19 February, 2006

Just call me Dr. Chris....

Well, I passed my viva with minor corrections, which is about the best outcome that you can hope for in these things: the examiners had no real problems with the science in my thesis, so all I need to do is tweak some figures, a few sentences here and there, and correct some typos. I then resubmit this new version and, after approval by my examiners and rubber-stamping by the University Senate, I will officially hold a PhD.

The examination itself was fine, on the whole. Because that was his area of expertise, and because I've proposed some...interesting...reinterpretations of New Zealand geology, the external examiner left the tough questions for the tectonics stuff - questions which I had ready answers to six months ago but had migrated to some of the deeper recesses of my memory in the interim, requiring me to stall and sound intelligent until they found their way back into the light. The most nerve-wracking bit was when I got sent out of the room for 5 minutes at the end, before they called me back in to give their decision. I'd held it together up until that point, but as the adrenalin started to wear off I started to feel a little bit shaky.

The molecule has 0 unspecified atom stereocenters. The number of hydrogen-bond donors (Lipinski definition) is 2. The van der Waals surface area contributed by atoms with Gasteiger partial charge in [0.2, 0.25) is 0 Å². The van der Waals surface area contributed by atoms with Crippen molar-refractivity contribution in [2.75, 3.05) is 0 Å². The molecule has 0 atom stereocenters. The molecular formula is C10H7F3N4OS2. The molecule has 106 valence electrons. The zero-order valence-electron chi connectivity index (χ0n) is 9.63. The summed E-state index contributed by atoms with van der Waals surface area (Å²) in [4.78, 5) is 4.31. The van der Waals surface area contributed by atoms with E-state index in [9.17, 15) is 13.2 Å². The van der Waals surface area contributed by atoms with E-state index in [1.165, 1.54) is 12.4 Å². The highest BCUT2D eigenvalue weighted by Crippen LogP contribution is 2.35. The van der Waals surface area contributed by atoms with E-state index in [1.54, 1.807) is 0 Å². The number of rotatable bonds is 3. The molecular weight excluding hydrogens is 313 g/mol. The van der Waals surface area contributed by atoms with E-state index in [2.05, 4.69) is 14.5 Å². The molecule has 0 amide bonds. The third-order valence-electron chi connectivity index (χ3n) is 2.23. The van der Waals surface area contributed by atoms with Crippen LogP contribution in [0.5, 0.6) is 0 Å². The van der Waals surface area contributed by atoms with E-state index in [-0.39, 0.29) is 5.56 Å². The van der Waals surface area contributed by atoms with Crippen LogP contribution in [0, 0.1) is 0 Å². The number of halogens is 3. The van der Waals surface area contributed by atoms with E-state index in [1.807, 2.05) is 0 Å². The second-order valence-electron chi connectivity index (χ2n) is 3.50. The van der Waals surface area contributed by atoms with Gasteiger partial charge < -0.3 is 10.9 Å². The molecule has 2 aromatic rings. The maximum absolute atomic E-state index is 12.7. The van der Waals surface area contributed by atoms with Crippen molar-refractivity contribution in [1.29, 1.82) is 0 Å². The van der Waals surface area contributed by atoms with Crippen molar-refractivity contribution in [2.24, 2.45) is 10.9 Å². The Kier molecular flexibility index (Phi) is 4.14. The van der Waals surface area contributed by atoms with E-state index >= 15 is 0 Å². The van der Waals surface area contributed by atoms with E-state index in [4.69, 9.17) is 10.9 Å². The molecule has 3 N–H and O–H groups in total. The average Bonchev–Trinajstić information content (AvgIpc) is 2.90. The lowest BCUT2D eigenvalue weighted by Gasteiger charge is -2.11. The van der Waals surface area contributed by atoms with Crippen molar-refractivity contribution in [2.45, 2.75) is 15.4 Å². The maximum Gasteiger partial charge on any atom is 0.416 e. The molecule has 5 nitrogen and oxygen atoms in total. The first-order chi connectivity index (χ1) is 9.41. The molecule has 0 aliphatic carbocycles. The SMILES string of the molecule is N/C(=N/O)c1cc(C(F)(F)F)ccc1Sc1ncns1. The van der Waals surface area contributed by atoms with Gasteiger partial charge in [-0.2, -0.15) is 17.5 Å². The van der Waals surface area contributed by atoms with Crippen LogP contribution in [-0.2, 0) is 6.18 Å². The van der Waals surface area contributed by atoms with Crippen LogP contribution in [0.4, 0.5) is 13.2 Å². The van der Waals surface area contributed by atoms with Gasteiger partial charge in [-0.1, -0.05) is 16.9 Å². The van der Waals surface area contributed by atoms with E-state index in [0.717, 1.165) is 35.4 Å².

Oddly, although it is obviously a relief that I passed, my pleasure is surprisingly muted. Of course, I'm happy that the examiners thought my work was sound: but I think that a lot of me feels that the real test is yet to come. Will my published papers (and the ones to come) be noticed? Will the thinking of other scientists in the field be influenced at all by my ideas? I think that it is only when I see these things that I will consider my PhD to have been a success. Take your pick as to whether that attitude is either ludicrously perfectionist, or annoyingly egotistical.